The Ides of March fulfilled its destiny this year. As the evening began, I watched in horror as results from the primary elections started rolling in. Early to call was my home state of Florida. Then North Carolina. Then Ohio and Illinois. While Ohio went to John Kasich, all others were won by Donald Trump, who averaged 41 percent of the popular vote in the states he carried. By the time all votes were counted, Trump would add Missouri to his win column, making him the odds favorite to be the 2016 Republican presidential nominee.
I drank heavily that night as I considered: How is this possible? How on earth is Donald Trump — arguably the most non-conservative Republican candidate in my lifetime — winning the GOP nom? I’d been attributing Trump’s wins to open primaries, where maybe independents and Democrats were voting for him as a joke. Or perhaps people had voted way early, before Trump started misspelling all the words, bragging about his penis size on national television and encouraging violence at his rallies. But now? Now we know what an uninformed, racist, misogynistic bully he is. You could have been on the fence in January, but February and March should have erased all doubts. So how are people in my GOP — the people I’ve aligned myself with for most of my adult life — voting so foolishly?
I awoke the next morning with my answer, so obvious I don’t know how I’d missed it. The GOP is no longer my party. They left me, so now I leave them. After dropping my sons off at school, I printed out a Voter Change form, happily filled it out marking the “No Party Affiliation” box and walked it out to the mailbox.
I spitefully wrote “#NeverTrump” on the outside of the envelope (as if hashtags work in the postal system) and affixed one of my precious few remaining Ronald Reagan centennial stamps to the outside in protest. It was cathartic and felt so, so good.
I wasn’t always registered as a Republican. In 1993, when I turned 18 and was finally old enough to vote, I registered as a Democrat. There was very little thought behind that choice; I basically just did what MTV told me to do. In fact, I voted for Bill Clinton in the 1996 election for two reasons: Bob Dole was completely unrelatable to me as a 21-year-old woman, and Bill Clinton had appeared on a “Rock the Vote” episode, discussing his underwear preference. I thought if a dude was chill enough to openly discuss his drawers, he’d make a good world leader.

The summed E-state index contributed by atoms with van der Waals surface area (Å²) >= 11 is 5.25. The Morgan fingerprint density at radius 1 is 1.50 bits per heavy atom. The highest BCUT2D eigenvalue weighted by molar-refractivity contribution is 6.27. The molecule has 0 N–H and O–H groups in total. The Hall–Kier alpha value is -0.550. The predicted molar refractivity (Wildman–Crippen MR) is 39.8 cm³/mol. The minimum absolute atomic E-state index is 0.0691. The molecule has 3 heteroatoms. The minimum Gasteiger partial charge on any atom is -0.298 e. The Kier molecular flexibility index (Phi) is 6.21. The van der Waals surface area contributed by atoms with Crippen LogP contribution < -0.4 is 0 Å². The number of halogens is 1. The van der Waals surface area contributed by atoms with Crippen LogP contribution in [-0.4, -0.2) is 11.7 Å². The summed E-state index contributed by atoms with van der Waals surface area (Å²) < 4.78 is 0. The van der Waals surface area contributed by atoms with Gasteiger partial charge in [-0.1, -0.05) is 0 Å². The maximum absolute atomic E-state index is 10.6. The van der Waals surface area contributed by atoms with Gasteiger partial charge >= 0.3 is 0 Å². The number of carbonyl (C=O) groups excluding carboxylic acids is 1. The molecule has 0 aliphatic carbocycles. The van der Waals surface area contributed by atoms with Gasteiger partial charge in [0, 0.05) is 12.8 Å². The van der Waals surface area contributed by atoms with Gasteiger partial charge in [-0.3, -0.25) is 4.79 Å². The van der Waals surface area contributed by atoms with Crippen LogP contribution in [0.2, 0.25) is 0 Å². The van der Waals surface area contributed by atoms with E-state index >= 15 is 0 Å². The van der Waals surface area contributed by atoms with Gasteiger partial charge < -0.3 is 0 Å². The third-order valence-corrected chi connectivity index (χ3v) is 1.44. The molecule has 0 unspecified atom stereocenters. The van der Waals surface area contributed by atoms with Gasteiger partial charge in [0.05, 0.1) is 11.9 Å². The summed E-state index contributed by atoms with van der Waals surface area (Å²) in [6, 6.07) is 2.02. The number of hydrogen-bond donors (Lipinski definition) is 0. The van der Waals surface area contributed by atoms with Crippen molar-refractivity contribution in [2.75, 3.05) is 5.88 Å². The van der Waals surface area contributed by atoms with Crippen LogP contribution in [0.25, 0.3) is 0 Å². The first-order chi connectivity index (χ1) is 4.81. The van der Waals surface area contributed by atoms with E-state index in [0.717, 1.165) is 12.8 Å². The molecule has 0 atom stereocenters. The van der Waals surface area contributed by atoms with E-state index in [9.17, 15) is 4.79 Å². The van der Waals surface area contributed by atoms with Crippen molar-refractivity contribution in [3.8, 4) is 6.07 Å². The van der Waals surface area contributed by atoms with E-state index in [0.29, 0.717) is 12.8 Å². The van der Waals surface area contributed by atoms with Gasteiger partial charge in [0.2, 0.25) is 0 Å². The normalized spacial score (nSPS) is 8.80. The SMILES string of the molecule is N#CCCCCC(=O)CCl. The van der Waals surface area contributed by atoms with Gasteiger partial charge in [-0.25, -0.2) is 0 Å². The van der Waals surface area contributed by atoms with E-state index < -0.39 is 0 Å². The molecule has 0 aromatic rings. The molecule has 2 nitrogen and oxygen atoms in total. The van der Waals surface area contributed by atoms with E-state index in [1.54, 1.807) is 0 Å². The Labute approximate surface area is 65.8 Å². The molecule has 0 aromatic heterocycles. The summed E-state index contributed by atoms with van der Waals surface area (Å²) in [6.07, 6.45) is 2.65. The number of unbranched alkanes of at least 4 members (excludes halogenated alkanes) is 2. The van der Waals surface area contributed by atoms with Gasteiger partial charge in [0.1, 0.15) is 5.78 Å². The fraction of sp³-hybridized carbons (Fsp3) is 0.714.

As I aged and actually began learning about political positions, I realized I was ideologically a conservative. I hold very few traditionally liberal positions and only a handful of moderate ones, and this has been true my whole life. I never changed into a conservative Republican; I just finally realized where I fit. I officially changed my political affiliation in 1998 and never looked back. I laugh now about that rogue Clinton vote, but inside I’m actually horrified at how uninformed I was when it was cast.
I’ve spent the better part of two decades now defending conservative positions, ones I still hold dear: the rights of the unborn, limited federal power, the importance of the Constitution, the need for our leaders to be people of faith. But now the GOP primary is being led by a man who doesn’t share my beliefs — by a charlatan, a trickster, a man who will literally say anything to be elected. And worse than all of that, a person who I believe just isn’t a good man.
I will not be a part of the Party of Trump. I will not stand shoulder to shoulder with people who have voted for and endorsed this abomination.
It hurts my heart to see the party of Abraham Lincoln and Ronald Reagan hijacked by a two-bit huckster tapping into misplaced anger and fear, but there is nothing left for me to do but leave.
I am a Republican no more.
— Rebecca Bahret (@rbahret) March 16, 2016
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